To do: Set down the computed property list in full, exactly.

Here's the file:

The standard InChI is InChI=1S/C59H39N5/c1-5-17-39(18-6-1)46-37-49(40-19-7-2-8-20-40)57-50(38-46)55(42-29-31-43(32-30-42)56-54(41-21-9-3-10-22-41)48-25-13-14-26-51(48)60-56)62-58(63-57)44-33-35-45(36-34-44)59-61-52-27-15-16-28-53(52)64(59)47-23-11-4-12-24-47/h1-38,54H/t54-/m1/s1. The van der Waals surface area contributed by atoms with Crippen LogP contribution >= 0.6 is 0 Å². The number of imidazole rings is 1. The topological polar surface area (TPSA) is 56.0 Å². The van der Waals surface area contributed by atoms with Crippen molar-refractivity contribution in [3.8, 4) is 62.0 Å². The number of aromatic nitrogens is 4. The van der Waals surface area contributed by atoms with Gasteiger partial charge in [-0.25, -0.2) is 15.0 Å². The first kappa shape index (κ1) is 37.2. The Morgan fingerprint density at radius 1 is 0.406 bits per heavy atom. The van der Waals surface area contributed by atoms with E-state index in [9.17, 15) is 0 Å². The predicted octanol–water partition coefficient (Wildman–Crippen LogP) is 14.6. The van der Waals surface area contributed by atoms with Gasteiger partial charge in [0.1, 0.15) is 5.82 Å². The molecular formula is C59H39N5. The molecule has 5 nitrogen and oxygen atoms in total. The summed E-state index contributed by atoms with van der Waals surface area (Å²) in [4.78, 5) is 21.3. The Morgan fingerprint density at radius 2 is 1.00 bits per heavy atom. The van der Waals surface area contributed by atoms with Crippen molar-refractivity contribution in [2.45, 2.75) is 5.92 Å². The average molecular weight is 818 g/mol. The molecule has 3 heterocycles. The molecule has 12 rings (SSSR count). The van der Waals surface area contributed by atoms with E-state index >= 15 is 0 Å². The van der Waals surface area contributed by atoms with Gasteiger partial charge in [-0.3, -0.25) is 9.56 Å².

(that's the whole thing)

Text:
The standard InChI is InChI=1S/C59H39N5/c1-5-17-39(18-6-1)46-37-49(40-19-7-2-8-20-40)57-50(38-46)55(42-29-31-43(32-30-42)56-54(41-21-9-3-10-22-41)48-25-13-14-26-51(48)60-56)62-58(63-57)44-33-35-45(36-34-44)59-61-52-27-15-16-28-53(52)64(59)47-23-11-4-12-24-47/h1-38,54H/t54-/m1/s1. The van der Waals surface area contributed by atoms with Crippen LogP contribution >= 0.6 is 0 Å². The number of imidazole rings is 1. The topological polar surface area (TPSA) is 56.0 Å². The van der Waals surface area contributed by atoms with Crippen molar-refractivity contribution in [3.8, 4) is 62.0 Å². The number of aromatic nitrogens is 4. The van der Waals surface area contributed by atoms with Gasteiger partial charge in [-0.25, -0.2) is 15.0 Å². The first kappa shape index (κ1) is 37.2. The Morgan fingerprint density at radius 1 is 0.406 bits per heavy atom. The van der Waals surface area contributed by atoms with E-state index in [9.17, 15) is 0 Å². The predicted octanol–water partition coefficient (Wildman–Crippen LogP) is 14.6. The van der Waals surface area contributed by atoms with Gasteiger partial charge in [0.1, 0.15) is 5.82 Å². The molecular formula is C59H39N5. The molecule has 5 nitrogen and oxygen atoms in total. The summed E-state index contributed by atoms with van der Waals surface area (Å²) in [4.78, 5) is 21.3. The Morgan fingerprint density at radius 2 is 1.00 bits per heavy atom. The van der Waals surface area contributed by atoms with Crippen molar-refractivity contribution in [2.45, 2.75) is 5.92 Å². The average molecular weight is 818 g/mol. The molecule has 3 heterocycles. The molecule has 12 rings (SSSR count). The van der Waals surface area contributed by atoms with E-state index >= 15 is 0 Å². The van der Waals surface area contributed by atoms with Gasteiger partial charge in [-0.3, -0.25) is 9.56 Å².